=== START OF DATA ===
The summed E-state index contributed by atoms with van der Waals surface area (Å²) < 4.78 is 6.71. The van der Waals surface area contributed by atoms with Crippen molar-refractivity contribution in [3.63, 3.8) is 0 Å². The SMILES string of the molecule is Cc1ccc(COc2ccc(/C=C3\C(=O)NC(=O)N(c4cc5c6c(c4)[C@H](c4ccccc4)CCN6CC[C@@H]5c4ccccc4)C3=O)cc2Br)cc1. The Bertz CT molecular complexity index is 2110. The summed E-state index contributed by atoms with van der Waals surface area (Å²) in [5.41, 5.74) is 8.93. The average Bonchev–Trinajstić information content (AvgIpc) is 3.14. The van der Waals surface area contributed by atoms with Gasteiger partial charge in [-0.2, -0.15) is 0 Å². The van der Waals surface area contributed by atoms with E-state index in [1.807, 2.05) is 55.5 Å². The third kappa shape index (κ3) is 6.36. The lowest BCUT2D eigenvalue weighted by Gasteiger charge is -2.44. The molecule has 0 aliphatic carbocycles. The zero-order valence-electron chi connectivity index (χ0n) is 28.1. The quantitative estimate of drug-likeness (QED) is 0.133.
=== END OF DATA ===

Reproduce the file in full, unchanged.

The summed E-state index contributed by atoms with van der Waals surface area (Å²) < 4.78 is 6.71. The van der Waals surface area contributed by atoms with Crippen molar-refractivity contribution in [3.63, 3.8) is 0 Å². The SMILES string of the molecule is Cc1ccc(COc2ccc(/C=C3\C(=O)NC(=O)N(c4cc5c6c(c4)[C@H](c4ccccc4)CCN6CC[C@@H]5c4ccccc4)C3=O)cc2Br)cc1. The Bertz CT molecular complexity index is 2110. The summed E-state index contributed by atoms with van der Waals surface area (Å²) in [5.41, 5.74) is 8.93. The average Bonchev–Trinajstić information content (AvgIpc) is 3.14. The van der Waals surface area contributed by atoms with Gasteiger partial charge in [-0.2, -0.15) is 0 Å². The van der Waals surface area contributed by atoms with E-state index in [1.807, 2.05) is 55.5 Å². The third kappa shape index (κ3) is 6.36. The lowest BCUT2D eigenvalue weighted by Gasteiger charge is -2.44. The molecule has 0 aliphatic carbocycles. The zero-order valence-electron chi connectivity index (χ0n) is 28.1. The quantitative estimate of drug-likeness (QED) is 0.133.